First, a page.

Singing water reveals itself
With a rapidly growing world population, clean drinking water has become a scarce resource. Using new technology that traces sound signals, Danish scientists hope to find groundwater in densely populated areas.
Some say that future wars will be fought over access to water. Whether this is true remains to be seen, but no one can deny that the world’s population is on a constant increase, and we all need water to survive.
One tried and tested method to search for water is known as MRS (Magnetic Resonance Sounding) and works like the MRI scanners we know from hospitals. MRS works by sending an electromagnetic signal into the subsurface by means of a grid of cables on the surface.
The signal coming from the subsurface reveals whether there is any groundwater in sight. If this signal is run through a set of loudspeakers, the response from the water can be heard as a kind of song.
The problem with this method, however, is that the response is interfered by astronomical and man-made phenomena, and that makes the method unreliable.
If there is an amplitude, there is water. The greater the amplitude, the more water molecules and thus more water.
Esben Borch Dalgaard
This is something that PhD student Esben Borch Dalgaard of Aarhus University, Denmark, is currently working to remedy.
Hydrogen atoms show the way
The main ingredient in water is hydrogen, and it is the physical properties of the hydrogen atom nucleus that the MRS method uses to search for water.
“The nucleus is oriented by the Earth’s magnetic field, just like a compass needle always points north. When the hydrogen nucleus is exposed to electromagnetic radiation, it changes from being in a state of equilibrium into a high-energy state,” Dalgaard told Aarhus Univerity’s newsletter RØMER.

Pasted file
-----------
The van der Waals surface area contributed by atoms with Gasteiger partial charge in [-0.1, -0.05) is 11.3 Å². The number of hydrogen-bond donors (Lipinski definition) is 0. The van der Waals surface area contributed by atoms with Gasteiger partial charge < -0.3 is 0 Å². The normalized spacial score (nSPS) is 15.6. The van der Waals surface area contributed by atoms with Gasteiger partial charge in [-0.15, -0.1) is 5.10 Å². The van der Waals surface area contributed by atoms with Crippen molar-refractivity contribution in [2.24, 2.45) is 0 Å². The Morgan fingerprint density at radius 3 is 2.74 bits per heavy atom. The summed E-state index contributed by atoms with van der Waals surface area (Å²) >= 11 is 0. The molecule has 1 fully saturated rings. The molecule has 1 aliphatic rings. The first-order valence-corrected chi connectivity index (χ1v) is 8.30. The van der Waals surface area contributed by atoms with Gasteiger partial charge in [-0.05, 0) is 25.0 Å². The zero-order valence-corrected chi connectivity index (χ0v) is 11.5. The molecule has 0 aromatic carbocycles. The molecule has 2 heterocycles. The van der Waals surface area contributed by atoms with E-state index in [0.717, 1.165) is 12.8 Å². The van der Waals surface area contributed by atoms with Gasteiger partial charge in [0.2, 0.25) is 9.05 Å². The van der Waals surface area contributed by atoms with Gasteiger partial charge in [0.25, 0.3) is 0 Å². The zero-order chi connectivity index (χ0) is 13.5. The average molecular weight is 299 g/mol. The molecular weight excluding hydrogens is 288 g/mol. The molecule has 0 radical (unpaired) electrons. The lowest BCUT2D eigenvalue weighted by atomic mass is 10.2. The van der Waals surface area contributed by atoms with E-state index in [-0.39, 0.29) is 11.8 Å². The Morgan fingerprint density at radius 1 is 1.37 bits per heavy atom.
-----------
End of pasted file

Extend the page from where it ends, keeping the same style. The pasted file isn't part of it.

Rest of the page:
When the electromagnetic radiation stops, the nuclei return to their original state, while at the same time emitting a tiny magnetic energy charge. It is this charge that can be intercepted and converted into sound through the speakers.
We used to search for water where we were able to. Now we’re looking in places where we actually want to search.
Esben Borch Dalgaard
Sound response from water in sand.
The frequency of the energy charge reveals whether there is any water to be found. The amplitude, or the signal strength, reveals how much water there is.
”If there is an amplitude, there is water. The greater the amplitude, the more water molecules and thus more water,” he explained.
So when this signal is converted into sound in a loudspeaker, the water’s ’song’ reveals its characteristics. However, electromagnetic interference from e.g. mobile phones and thunderstorms makes this work extra difficult.
To overcome this challenge, Dalgaard is working on refining the signal as much as possible. This is done by filtering out the noise using extensive calculations.
He hopes that in the end this will make it possible to make water measurements in large and densely populated areas.
”We used to search for water where we were able to. Now we’re looking in places where we actually want to search,” he said.
Sound response from water in a lake.